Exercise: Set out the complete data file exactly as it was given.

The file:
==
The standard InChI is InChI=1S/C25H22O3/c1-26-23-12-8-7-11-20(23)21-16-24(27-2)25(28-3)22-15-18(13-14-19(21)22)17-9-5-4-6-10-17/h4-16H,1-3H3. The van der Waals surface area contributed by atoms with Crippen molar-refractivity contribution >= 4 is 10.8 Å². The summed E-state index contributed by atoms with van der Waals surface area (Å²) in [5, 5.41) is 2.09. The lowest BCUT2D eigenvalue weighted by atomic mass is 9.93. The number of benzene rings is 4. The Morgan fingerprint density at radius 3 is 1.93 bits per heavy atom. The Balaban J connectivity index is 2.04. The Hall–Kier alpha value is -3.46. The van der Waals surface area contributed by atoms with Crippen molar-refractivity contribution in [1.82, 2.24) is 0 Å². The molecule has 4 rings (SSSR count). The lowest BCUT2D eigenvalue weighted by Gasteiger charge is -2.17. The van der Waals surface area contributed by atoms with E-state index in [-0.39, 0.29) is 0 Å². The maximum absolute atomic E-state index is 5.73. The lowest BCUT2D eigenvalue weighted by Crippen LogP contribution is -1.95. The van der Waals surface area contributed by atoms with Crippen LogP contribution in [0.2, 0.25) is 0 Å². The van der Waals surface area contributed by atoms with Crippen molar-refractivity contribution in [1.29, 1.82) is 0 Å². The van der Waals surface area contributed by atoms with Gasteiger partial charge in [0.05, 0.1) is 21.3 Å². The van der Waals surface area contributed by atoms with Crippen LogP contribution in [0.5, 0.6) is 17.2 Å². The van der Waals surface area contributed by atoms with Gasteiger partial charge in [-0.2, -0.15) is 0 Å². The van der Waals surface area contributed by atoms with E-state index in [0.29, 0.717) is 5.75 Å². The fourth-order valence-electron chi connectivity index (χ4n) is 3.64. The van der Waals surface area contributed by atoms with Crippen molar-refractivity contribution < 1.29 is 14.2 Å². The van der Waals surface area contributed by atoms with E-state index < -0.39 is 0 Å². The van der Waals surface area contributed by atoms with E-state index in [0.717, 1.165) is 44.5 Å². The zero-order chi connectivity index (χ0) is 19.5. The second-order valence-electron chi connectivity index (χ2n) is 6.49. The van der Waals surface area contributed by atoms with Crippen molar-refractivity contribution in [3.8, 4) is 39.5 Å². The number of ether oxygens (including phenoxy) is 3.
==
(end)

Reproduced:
The standard InChI is InChI=1S/C25H22O3/c1-26-23-12-8-7-11-20(23)21-16-24(27-2)25(28-3)22-15-18(13-14-19(21)22)17-9-5-4-6-10-17/h4-16H,1-3H3. The van der Waals surface area contributed by atoms with Crippen molar-refractivity contribution >= 4 is 10.8 Å². The summed E-state index contributed by atoms with van der Waals surface area (Å²) in [5, 5.41) is 2.09. The lowest BCUT2D eigenvalue weighted by atomic mass is 9.93. The number of benzene rings is 4. The Morgan fingerprint density at radius 3 is 1.93 bits per heavy atom. The Balaban J connectivity index is 2.04. The Hall–Kier alpha value is -3.46. The van der Waals surface area contributed by atoms with Crippen molar-refractivity contribution in [1.82, 2.24) is 0 Å². The molecule has 4 rings (SSSR count). The lowest BCUT2D eigenvalue weighted by Gasteiger charge is -2.17. The van der Waals surface area contributed by atoms with E-state index in [-0.39, 0.29) is 0 Å². The maximum absolute atomic E-state index is 5.73. The lowest BCUT2D eigenvalue weighted by Crippen LogP contribution is -1.95. The van der Waals surface area contributed by atoms with Crippen LogP contribution in [0.2, 0.25) is 0 Å². The van der Waals surface area contributed by atoms with Crippen molar-refractivity contribution in [1.29, 1.82) is 0 Å². The van der Waals surface area contributed by atoms with Gasteiger partial charge in [0.05, 0.1) is 21.3 Å². The van der Waals surface area contributed by atoms with Crippen LogP contribution in [0.5, 0.6) is 17.2 Å². The van der Waals surface area contributed by atoms with Gasteiger partial charge in [-0.2, -0.15) is 0 Å². The van der Waals surface area contributed by atoms with E-state index in [0.29, 0.717) is 5.75 Å². The fourth-order valence-electron chi connectivity index (χ4n) is 3.64. The van der Waals surface area contributed by atoms with Crippen molar-refractivity contribution < 1.29 is 14.2 Å². The van der Waals surface area contributed by atoms with E-state index < -0.39 is 0 Å². The van der Waals surface area contributed by atoms with E-state index in [0.717, 1.165) is 44.5 Å². The zero-order chi connectivity index (χ0) is 19.5. The second-order valence-electron chi connectivity index (χ2n) is 6.49. The van der Waals surface area contributed by atoms with Crippen molar-refractivity contribution in [3.8, 4) is 39.5 Å². The number of ether oxygens (including phenoxy) is 3.